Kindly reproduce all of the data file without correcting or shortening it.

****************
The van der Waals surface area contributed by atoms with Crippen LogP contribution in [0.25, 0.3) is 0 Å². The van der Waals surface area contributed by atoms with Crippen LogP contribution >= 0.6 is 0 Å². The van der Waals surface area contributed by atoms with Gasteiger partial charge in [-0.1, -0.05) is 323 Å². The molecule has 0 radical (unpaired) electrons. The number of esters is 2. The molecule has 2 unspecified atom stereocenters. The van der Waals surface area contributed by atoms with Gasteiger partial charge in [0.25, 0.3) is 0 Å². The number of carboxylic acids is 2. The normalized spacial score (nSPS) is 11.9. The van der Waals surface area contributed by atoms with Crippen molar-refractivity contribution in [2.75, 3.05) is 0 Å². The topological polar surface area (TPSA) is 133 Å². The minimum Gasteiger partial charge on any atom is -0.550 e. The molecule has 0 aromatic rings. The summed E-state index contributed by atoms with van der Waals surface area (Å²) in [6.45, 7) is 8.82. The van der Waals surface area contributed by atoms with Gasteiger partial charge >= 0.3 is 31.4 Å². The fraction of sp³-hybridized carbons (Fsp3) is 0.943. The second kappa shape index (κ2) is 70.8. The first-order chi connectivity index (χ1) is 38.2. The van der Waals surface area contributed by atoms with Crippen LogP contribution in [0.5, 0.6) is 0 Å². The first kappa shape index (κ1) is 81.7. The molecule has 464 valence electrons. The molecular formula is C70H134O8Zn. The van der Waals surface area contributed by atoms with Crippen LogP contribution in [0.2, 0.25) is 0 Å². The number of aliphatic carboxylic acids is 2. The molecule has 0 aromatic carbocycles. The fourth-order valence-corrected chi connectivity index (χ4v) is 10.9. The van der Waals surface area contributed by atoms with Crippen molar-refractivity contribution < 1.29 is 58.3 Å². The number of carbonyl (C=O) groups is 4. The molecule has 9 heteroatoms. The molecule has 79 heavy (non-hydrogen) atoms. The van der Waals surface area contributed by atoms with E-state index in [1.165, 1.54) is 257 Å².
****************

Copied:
The van der Waals surface area contributed by atoms with Crippen LogP contribution in [0.25, 0.3) is 0 Å². The van der Waals surface area contributed by atoms with Crippen LogP contribution >= 0.6 is 0 Å². The van der Waals surface area contributed by atoms with Gasteiger partial charge in [-0.1, -0.05) is 323 Å². The molecule has 0 radical (unpaired) electrons. The number of esters is 2. The molecule has 2 unspecified atom stereocenters. The van der Waals surface area contributed by atoms with Gasteiger partial charge in [0.25, 0.3) is 0 Å². The number of carboxylic acids is 2. The normalized spacial score (nSPS) is 11.9. The van der Waals surface area contributed by atoms with Crippen molar-refractivity contribution in [2.75, 3.05) is 0 Å². The topological polar surface area (TPSA) is 133 Å². The minimum Gasteiger partial charge on any atom is -0.550 e. The molecule has 0 aromatic rings. The summed E-state index contributed by atoms with van der Waals surface area (Å²) in [6.45, 7) is 8.82. The van der Waals surface area contributed by atoms with Gasteiger partial charge >= 0.3 is 31.4 Å². The fraction of sp³-hybridized carbons (Fsp3) is 0.943. The second kappa shape index (κ2) is 70.8. The first-order chi connectivity index (χ1) is 38.2. The van der Waals surface area contributed by atoms with Crippen LogP contribution in [0.5, 0.6) is 0 Å². The first kappa shape index (κ1) is 81.7. The molecule has 464 valence electrons. The molecular formula is C70H134O8Zn. The van der Waals surface area contributed by atoms with Crippen LogP contribution in [0.2, 0.25) is 0 Å². The number of aliphatic carboxylic acids is 2. The molecule has 0 aromatic carbocycles. The fourth-order valence-corrected chi connectivity index (χ4v) is 10.9. The van der Waals surface area contributed by atoms with Crippen molar-refractivity contribution < 1.29 is 58.3 Å². The number of carbonyl (C=O) groups is 4. The molecule has 9 heteroatoms. The molecule has 79 heavy (non-hydrogen) atoms. The van der Waals surface area contributed by atoms with E-state index in [1.165, 1.54) is 257 Å².